WORLD

Aso says Japan will take action with currency if needed: Nikkei

By 박한나
  • Published : May 1, 2016 - 21:10
  • Updated : May 1, 2016 - 21:10

Japanese Finance Minister Taro Aso said that one-sided speculative movements in the dollar-yen rate are “extremely concerning,” the Nikkei newspaper reported Sunday.

Japan will carefully watch currency markets to ensure speculation doesn’t continue and will take action as may be necessary, Aso told reporters at Haneda Airport late Saturday.

The yen surged against the dollar to 106.5 on Friday for an 18-month high after the Bank of Japan didn’t deliver further monetary easing as markets had expected. The yen has climbed about 12 percent this year against the dollar.

Aso’s comments came as the U.S. is stepping up rhetoric on foreign-exchange practices with a semi-annual Treasury report saying Japan is among countries that have been put on a watch list.

Aso said the April 29 report in no way constrains Japan’s ability to respond should any action be needed, according to the Nikkei report.

The U.S. also put China, Germany, South Korea and Taiwan on the list, saying it will monitor policies to gauge whether they provide an unfair trade advantage over the U.S. The five countries have met two of three criteria used to judge practices. If a country meets all three criteria, it could eventually be cut off from some U.S. development financing and excluded from U.S. government contracts.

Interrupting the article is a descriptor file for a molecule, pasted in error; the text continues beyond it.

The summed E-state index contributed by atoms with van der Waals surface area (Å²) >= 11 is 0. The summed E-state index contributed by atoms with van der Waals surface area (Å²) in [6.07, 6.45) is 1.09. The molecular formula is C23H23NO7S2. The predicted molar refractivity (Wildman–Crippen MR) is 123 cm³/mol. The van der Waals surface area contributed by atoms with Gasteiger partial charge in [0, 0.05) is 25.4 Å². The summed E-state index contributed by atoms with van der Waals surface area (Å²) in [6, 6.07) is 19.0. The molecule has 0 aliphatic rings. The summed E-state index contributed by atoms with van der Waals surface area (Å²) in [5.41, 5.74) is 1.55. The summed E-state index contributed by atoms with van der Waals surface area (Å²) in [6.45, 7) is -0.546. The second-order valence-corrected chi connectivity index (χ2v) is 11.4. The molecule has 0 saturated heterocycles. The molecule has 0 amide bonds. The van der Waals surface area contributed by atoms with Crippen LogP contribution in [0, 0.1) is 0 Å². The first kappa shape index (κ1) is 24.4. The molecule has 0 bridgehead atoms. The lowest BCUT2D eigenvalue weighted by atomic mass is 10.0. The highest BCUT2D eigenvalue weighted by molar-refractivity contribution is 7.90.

China, Japan, Germany and South Korea were flagged as a result of their trade and current-account surpluses, the Treasury Department said. Taiwan made the list because of its current-account surplus and persistent intervention to weaken the currency, according to the Treasury.

The report noted that Japan has not intervened in the foreign exchange market in more than four years.

The Treasury said it’s increasingly important that Japan use all policy levers, including fiscal policy and structural reforms, to lift growth. Last month, Treasury Secretary Jacob J. Lew urged Japan to focus on boosting domestic demand instead of exports as the yen rises. (Bloomberg)